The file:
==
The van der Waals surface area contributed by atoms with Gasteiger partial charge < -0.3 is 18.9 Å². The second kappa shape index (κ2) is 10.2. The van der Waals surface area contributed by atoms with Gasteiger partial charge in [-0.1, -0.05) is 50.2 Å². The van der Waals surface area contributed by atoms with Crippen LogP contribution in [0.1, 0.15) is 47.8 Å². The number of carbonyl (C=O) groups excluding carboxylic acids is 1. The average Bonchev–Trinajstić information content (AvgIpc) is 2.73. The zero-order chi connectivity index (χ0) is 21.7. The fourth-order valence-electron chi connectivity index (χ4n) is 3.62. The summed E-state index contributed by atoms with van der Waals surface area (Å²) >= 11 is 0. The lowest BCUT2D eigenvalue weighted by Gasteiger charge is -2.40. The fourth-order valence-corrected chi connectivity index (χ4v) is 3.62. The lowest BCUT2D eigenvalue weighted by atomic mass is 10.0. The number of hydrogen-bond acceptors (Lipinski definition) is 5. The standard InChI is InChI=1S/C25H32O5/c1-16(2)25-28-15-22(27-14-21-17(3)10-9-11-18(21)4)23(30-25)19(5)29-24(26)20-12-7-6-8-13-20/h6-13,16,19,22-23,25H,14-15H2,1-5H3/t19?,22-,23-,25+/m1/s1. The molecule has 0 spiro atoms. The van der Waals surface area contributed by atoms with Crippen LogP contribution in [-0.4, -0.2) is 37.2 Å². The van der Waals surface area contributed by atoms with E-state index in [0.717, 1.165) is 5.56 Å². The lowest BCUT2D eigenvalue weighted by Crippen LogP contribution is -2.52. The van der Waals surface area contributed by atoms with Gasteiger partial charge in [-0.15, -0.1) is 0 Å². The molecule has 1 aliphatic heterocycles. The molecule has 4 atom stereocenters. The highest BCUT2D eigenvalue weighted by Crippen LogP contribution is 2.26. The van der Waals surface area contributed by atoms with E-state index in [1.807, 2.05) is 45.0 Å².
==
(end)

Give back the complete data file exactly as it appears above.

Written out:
The van der Waals surface area contributed by atoms with Gasteiger partial charge < -0.3 is 18.9 Å². The second kappa shape index (κ2) is 10.2. The van der Waals surface area contributed by atoms with Gasteiger partial charge in [-0.1, -0.05) is 50.2 Å². The van der Waals surface area contributed by atoms with Crippen LogP contribution in [0.1, 0.15) is 47.8 Å². The number of carbonyl (C=O) groups excluding carboxylic acids is 1. The average Bonchev–Trinajstić information content (AvgIpc) is 2.73. The zero-order chi connectivity index (χ0) is 21.7. The fourth-order valence-electron chi connectivity index (χ4n) is 3.62. The summed E-state index contributed by atoms with van der Waals surface area (Å²) >= 11 is 0. The lowest BCUT2D eigenvalue weighted by Gasteiger charge is -2.40. The fourth-order valence-corrected chi connectivity index (χ4v) is 3.62. The lowest BCUT2D eigenvalue weighted by atomic mass is 10.0. The number of hydrogen-bond acceptors (Lipinski definition) is 5. The standard InChI is InChI=1S/C25H32O5/c1-16(2)25-28-15-22(27-14-21-17(3)10-9-11-18(21)4)23(30-25)19(5)29-24(26)20-12-7-6-8-13-20/h6-13,16,19,22-23,25H,14-15H2,1-5H3/t19?,22-,23-,25+/m1/s1. The molecule has 0 spiro atoms. The van der Waals surface area contributed by atoms with Crippen LogP contribution in [-0.4, -0.2) is 37.2 Å². The van der Waals surface area contributed by atoms with E-state index in [0.717, 1.165) is 5.56 Å². The lowest BCUT2D eigenvalue weighted by Crippen LogP contribution is -2.52. The van der Waals surface area contributed by atoms with Gasteiger partial charge in [-0.15, -0.1) is 0 Å². The molecule has 1 aliphatic heterocycles. The molecule has 4 atom stereocenters. The highest BCUT2D eigenvalue weighted by Crippen LogP contribution is 2.26. The van der Waals surface area contributed by atoms with E-state index in [1.807, 2.05) is 45.0 Å².